Machine-Gun Pillboxes

Pillboxes or blockhouses were miniature forts developed by the German army to give their trench lines extra strength. The term pillbox was used by the British soldiers because the reinforced concrete construction was the same shape as the boxes in which chemists supplied tablets during the war. Pillboxes generally measured 30 ft. along the front and were about 10 ft. wide.

German machine-gunners were often housed inside pillboxes. With very thick walls, they were difficult to destroy by artillery barrages. It was possible to fire through narrow slits in the wall, however, during an enemy offensive, the machine-guns were placed either on the top, or at the side of the pillbox.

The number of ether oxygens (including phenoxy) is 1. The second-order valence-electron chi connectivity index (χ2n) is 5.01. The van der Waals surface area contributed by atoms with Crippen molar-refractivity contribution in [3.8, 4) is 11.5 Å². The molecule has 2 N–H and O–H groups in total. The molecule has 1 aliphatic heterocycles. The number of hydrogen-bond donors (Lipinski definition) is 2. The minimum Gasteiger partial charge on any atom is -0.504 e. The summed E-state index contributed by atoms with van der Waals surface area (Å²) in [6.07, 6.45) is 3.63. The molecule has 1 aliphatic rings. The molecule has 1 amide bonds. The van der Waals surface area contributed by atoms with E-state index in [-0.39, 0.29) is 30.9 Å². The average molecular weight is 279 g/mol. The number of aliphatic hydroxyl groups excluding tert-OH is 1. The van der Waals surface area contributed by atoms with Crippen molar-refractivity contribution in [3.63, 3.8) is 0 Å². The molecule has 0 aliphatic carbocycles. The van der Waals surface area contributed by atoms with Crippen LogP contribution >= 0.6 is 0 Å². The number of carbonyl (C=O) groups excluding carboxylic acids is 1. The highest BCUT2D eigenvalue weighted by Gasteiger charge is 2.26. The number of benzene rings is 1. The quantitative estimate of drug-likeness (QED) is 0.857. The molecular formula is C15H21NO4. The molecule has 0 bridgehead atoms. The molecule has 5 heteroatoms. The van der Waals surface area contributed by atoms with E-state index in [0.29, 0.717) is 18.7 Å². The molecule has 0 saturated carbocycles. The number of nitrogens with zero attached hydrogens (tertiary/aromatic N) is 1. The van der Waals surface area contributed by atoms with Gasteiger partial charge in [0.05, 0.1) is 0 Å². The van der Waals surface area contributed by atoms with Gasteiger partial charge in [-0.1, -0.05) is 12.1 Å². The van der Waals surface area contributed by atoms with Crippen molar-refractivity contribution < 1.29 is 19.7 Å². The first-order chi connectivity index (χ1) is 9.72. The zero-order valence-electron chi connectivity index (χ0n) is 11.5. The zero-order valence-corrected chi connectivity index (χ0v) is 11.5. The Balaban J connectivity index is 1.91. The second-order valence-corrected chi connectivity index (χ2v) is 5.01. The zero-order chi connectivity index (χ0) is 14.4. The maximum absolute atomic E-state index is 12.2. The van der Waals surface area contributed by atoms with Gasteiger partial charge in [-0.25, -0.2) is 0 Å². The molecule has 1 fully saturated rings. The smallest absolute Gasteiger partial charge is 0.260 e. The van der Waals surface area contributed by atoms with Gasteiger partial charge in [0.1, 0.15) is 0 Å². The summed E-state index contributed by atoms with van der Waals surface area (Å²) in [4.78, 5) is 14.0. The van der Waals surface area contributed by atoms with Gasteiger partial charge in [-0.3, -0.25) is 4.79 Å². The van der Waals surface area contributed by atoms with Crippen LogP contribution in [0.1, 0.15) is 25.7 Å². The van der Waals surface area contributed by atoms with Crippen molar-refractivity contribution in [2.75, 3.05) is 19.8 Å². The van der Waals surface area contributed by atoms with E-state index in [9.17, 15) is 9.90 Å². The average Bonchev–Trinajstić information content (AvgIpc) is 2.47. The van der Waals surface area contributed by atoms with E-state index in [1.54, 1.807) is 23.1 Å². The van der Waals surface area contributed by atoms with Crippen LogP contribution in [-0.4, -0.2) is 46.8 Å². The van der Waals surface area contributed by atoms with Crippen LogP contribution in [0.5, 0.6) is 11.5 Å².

Richard Caton Woodville, Capture of a German Blockhouse (1917)
Richard Caton Woodville, Capture of a German Blockhouse (1917)

The British built very few machine-gun pillboxes. The official reason for not building them was that "such works were not worth the labour or the cost". Probably the real reason was that the High Command feared that if the troops had such solid defences they would be less offensively-minded.

Both sides also used smaller machine-gun posts. The British tended to use Bergmann machine-gun rather than Maxims in these posts. Germans built machine-gun posts in large numbers all along the line at Ypres and Messines.

Machine-gunners were deeply hated by the infantry and they were more likely to be killed when captured than other soldiers.